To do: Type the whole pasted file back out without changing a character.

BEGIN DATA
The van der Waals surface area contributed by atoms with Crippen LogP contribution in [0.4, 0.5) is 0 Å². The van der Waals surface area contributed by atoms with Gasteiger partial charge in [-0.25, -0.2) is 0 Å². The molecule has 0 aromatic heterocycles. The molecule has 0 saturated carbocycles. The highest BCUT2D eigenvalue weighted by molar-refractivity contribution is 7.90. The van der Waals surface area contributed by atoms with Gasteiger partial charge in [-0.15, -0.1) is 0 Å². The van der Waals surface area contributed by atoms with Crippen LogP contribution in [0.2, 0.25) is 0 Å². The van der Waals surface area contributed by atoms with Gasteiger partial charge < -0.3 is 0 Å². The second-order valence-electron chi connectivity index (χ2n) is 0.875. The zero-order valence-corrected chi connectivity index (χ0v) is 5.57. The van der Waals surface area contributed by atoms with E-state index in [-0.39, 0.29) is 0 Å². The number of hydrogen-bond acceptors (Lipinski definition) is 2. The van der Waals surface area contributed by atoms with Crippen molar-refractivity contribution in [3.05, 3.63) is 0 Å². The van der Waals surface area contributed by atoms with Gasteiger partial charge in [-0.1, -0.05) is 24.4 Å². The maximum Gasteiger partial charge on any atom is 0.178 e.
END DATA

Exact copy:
The van der Waals surface area contributed by atoms with Crippen LogP contribution in [0.4, 0.5) is 0 Å². The van der Waals surface area contributed by atoms with Gasteiger partial charge in [-0.25, -0.2) is 0 Å². The molecule has 0 aromatic heterocycles. The molecule has 0 saturated carbocycles. The highest BCUT2D eigenvalue weighted by molar-refractivity contribution is 7.90. The van der Waals surface area contributed by atoms with Gasteiger partial charge in [-0.15, -0.1) is 0 Å². The van der Waals surface area contributed by atoms with Crippen LogP contribution in [0.2, 0.25) is 0 Å². The van der Waals surface area contributed by atoms with Gasteiger partial charge < -0.3 is 0 Å². The second-order valence-electron chi connectivity index (χ2n) is 0.875. The zero-order valence-corrected chi connectivity index (χ0v) is 5.57. The van der Waals surface area contributed by atoms with E-state index in [-0.39, 0.29) is 0 Å². The number of hydrogen-bond acceptors (Lipinski definition) is 2. The van der Waals surface area contributed by atoms with Crippen molar-refractivity contribution in [3.05, 3.63) is 0 Å². The van der Waals surface area contributed by atoms with Gasteiger partial charge in [-0.1, -0.05) is 24.4 Å². The maximum Gasteiger partial charge on any atom is 0.178 e.